The nation’s experience with Hurricane (and tropical storm) Sandy provided a vivid example of the chain reaction that occurs when failures in one infrastructure sector lead to cascading failures in other sectors. In October 2012, when Sandy slammed into the United States’ East Coast, it underscored not only the damage extreme weather events can do to individual infrastructure projects but also to a highly vulnerable, interdependent system. Sandy stretched over 1,000 miles in diameter and directly affected 24 states. Landing during a full moon at high tide, it cut a huge swath of destruction. More than 650,000 homes were seriously damaged or destroyed.63 Over 200 energy assets were affected across the northeastern United States, and more than 8 million people went without power as Sandy caused the third largest blackout in U.S. history.64 The lack of electricity and flooding resulted in the spillage of roughly 11 billion gallons of waste water into rivers, canals, and bays mostly in New York and New Jersey.65 The storm impacted the health care, transportation, communications, and financial sectors.66 Every one of the subway tunnels underneath the East River flooded. New York’s Metropolitan Transportation Authority ended up relying on outside help to pump the floodwaters because the electrical grid being down meant that it also knocked out the subway’s own pump system.67 Storm debris and the lack of power prevented tanker trucks from delivering gasoline and prevented gas stations from pumping even when they received the gas.68 Hospitals across New York City evacuated some 6,500 patients during Hurricane Sandy.69 Without power, one out of every four dialysis patients in New York City went without regular treatment because the one-two punch of lost power and flooding closed outpatient centers.70 The storm “revealed that even though several major hurricanes [had] struck the metro New York Area over the past 150 years and advance warning was given…lifeline infrastructure sectors were severely compromised due to a lack of investment in mitigation measures and adequate planning for managing cascading disruptions across interdependent systems.”71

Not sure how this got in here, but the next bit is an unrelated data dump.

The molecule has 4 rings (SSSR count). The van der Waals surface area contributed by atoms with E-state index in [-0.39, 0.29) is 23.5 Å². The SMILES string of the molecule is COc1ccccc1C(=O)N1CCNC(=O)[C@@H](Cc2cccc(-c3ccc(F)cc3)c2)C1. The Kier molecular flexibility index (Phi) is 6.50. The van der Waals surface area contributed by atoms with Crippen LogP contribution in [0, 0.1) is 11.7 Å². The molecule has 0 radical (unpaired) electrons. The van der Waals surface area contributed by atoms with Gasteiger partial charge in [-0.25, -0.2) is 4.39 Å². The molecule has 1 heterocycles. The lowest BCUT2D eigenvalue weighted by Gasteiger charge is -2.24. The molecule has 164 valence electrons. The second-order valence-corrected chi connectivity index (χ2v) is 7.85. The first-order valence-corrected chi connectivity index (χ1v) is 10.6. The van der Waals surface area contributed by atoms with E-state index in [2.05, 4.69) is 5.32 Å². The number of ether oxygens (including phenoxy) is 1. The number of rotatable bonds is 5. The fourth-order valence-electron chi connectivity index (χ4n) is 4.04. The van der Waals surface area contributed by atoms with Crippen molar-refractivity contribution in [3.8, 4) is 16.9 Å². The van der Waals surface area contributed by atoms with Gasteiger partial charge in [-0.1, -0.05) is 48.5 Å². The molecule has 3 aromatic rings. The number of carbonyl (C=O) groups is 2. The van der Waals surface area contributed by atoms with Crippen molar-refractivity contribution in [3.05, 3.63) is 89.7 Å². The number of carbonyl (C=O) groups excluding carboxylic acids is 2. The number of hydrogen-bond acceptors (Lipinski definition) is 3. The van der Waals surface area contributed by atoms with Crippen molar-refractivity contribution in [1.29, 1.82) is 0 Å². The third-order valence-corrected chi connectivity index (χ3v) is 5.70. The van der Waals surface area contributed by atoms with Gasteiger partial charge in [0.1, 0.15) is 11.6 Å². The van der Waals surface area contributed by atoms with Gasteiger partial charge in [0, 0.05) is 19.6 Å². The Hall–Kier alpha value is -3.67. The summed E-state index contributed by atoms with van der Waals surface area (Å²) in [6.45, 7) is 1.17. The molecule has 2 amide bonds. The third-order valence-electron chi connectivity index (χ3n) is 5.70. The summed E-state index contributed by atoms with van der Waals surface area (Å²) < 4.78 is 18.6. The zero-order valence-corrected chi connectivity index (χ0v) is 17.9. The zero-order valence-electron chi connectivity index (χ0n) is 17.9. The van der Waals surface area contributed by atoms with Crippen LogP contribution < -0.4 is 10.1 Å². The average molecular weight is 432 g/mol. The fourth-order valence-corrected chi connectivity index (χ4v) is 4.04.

In the United States, infrastructure sectors are connected to each other as if in a spider’s web. Yet no mechanisms exist in our country to holistically govern decisions that affect how and where infrastructure is built. Hurricane Sandy showed the nation just how devastating such a vulnerable network is to extreme events. As climate change aggravates the severity of disasters like Sandy, managing infrastructure interdependence to reduce vulnerability must become standard practice in government and the private sector.